Do you think online learning provides less accountability and less networking?
Yeah, I think so. A lot of the drama program at U of L is theatre-focused and stage-focused. That togetherness within a room is integral to a lot of the growth and exercises you do.
What is something you wish you got to learn but didn’t?
As soon as I was on my way out, they stopped offering the film acting for the camera class. I ended up retaking a course that I already took just as a filler. But yeah, I hope they would go back into some film techniques and learn about that side of things. In Alberta, that’s how you will be making money, as an actor specifically. Theatre is a great base for your acting training. I think any actor says that, but there is a different skill to film because it’s so much more in your face. It’s much more visual, more subtle. In theatre, you have to play to the people in the back row, but everyone has that front row seat in film. So I think they should also focus a little more on that just because Alberta has a robust film scene growing.
Do you think it was valuable to complete the program to gain employment in the entertainment industry?
I’ve seen some people in the program who left and just went in on the ground floor trying to get work, and some are successful in that way. However, schooling helped me personally. It helped me mature into taking what I was doing seriously. In my last few years, I used it to transition into doing professional work. I worked with Jay Whitehead, who’s a tenured professor there. He has a theatre company in Lethbridge that produces queer work and features local artists in many of his plays; I worked with him a lot. I also got to go to the international Dublin Gate Theatre Festival and perform in Dublin at the Trinity University where Oscar Wilde went, so that was pretty cool. So I think yeah, it was very valuable for my career. Personally, it helped me gain employment, but that’s not for everyone.
What made you interested in comedy and acting?
If TikTok were a thing when I was a kid, I probably would’ve been posting lip sync videos and doing sketches and stuff like that. My interest in performing was always there. I always liked to play make-believe as a kid at recess, like invisible bad guys and things like that. And then, as soon as I got a class where I could focus on that, I think it channelled a lot of that energy. I started doing improv and stand-up around 2014, and it gave development to my comedic voice and allowed me to take risks in that way.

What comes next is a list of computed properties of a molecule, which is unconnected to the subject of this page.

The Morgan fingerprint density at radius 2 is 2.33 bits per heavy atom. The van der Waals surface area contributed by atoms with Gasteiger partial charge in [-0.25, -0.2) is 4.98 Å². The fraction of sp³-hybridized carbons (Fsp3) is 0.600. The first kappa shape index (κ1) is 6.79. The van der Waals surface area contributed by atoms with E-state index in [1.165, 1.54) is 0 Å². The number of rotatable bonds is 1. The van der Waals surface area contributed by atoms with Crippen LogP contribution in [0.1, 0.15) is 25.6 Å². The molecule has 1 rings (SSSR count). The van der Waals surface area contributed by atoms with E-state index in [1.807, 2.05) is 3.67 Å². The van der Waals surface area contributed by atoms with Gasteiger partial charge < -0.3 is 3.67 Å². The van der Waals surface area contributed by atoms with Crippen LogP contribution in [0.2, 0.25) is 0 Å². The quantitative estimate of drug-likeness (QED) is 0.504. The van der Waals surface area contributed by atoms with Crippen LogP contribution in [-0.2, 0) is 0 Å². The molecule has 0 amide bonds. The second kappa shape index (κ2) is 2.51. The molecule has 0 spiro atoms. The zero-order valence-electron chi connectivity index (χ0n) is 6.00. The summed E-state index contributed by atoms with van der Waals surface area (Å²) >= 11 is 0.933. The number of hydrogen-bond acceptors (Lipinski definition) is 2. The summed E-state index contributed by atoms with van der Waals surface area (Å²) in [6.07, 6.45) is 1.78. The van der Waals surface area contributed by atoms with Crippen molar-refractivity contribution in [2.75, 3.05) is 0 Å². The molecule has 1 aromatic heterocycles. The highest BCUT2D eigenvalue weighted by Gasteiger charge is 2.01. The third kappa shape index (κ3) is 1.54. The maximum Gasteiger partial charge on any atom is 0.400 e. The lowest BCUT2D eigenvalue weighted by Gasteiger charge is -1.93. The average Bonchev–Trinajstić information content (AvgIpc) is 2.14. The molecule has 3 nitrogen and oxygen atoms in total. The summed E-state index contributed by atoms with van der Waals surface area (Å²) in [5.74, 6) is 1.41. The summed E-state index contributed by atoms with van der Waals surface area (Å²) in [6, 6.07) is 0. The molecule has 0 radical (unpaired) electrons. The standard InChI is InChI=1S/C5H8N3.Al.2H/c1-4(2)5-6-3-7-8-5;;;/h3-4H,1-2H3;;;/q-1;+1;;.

Was it nerve-wracking at first when you started doing acting and comedy?
Oh, yeah, for sure, comedy especially. Being alone on stage in stand-up comedy is the hardest thing to do. I did my first set at a drama event. It was a toonie theatre; it was so bad. Every bad thing that could happen as a performer did. I mean, you have to push through those barriers, and then you grow from those experiences. I’m also very stubborn, so I wanted to prove them wrong. It’s still nerve-wracking now, depending on the show, for sure. And I’ve started acting. It’s more of an exciting kind of nerves. I’ve learned to turn it into that with stand-up too. Lately, I’ve been doing some shows that are getting a little nerve-wracking. I’ve started to go out to many different small towns within Alberta and British Columbia. When doing stuff like that, you never really know the demographic you’re playing for, so it can be a little daunting to wonder if they will like me and my jokes.
Do you have any tips to combat feelings of anxiety when performing?
As an expression, if you turn the opposite side of the nerve coin, the opposite side is excitement. So I think learning to turn it into daring to go again rather than backing down is crucial because anxious feelings will happen. You go on stage, and you have to do whatever it is, stand-up or improv. Once they say, “it’s call time, the show starts now,” the nervous feeling is going to happen, so you might as well make the show good regardless.
How do you handle the situation if you mess up a line?